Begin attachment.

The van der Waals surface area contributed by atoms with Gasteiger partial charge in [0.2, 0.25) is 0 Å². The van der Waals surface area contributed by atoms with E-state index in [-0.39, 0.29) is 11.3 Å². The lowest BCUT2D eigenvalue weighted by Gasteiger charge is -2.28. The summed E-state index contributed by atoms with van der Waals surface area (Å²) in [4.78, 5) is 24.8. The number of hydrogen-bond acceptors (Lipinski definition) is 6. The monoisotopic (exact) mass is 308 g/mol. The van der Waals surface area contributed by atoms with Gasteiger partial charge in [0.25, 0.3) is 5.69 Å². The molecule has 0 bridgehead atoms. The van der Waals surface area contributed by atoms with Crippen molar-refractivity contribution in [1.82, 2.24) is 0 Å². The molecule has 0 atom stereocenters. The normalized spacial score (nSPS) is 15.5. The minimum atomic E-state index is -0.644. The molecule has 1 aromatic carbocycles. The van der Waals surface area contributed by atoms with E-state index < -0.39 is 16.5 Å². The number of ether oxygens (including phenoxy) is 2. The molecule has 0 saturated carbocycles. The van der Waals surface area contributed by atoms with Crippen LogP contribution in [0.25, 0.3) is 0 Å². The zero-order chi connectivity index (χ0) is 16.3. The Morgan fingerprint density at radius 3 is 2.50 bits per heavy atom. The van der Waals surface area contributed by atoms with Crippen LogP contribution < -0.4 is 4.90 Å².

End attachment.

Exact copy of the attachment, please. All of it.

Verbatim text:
The van der Waals surface area contributed by atoms with Gasteiger partial charge in [0.2, 0.25) is 0 Å². The van der Waals surface area contributed by atoms with E-state index in [-0.39, 0.29) is 11.3 Å². The lowest BCUT2D eigenvalue weighted by Gasteiger charge is -2.28. The summed E-state index contributed by atoms with van der Waals surface area (Å²) in [4.78, 5) is 24.8. The number of hydrogen-bond acceptors (Lipinski definition) is 6. The monoisotopic (exact) mass is 308 g/mol. The van der Waals surface area contributed by atoms with Gasteiger partial charge in [0.25, 0.3) is 5.69 Å². The molecule has 0 bridgehead atoms. The van der Waals surface area contributed by atoms with Crippen molar-refractivity contribution in [1.82, 2.24) is 0 Å². The molecule has 0 atom stereocenters. The normalized spacial score (nSPS) is 15.5. The minimum atomic E-state index is -0.644. The molecule has 1 aromatic carbocycles. The van der Waals surface area contributed by atoms with E-state index < -0.39 is 16.5 Å². The number of ether oxygens (including phenoxy) is 2. The molecule has 0 saturated carbocycles. The van der Waals surface area contributed by atoms with Crippen LogP contribution in [0.25, 0.3) is 0 Å². The zero-order chi connectivity index (χ0) is 16.3. The Morgan fingerprint density at radius 3 is 2.50 bits per heavy atom. The van der Waals surface area contributed by atoms with Crippen LogP contribution < -0.4 is 4.90 Å².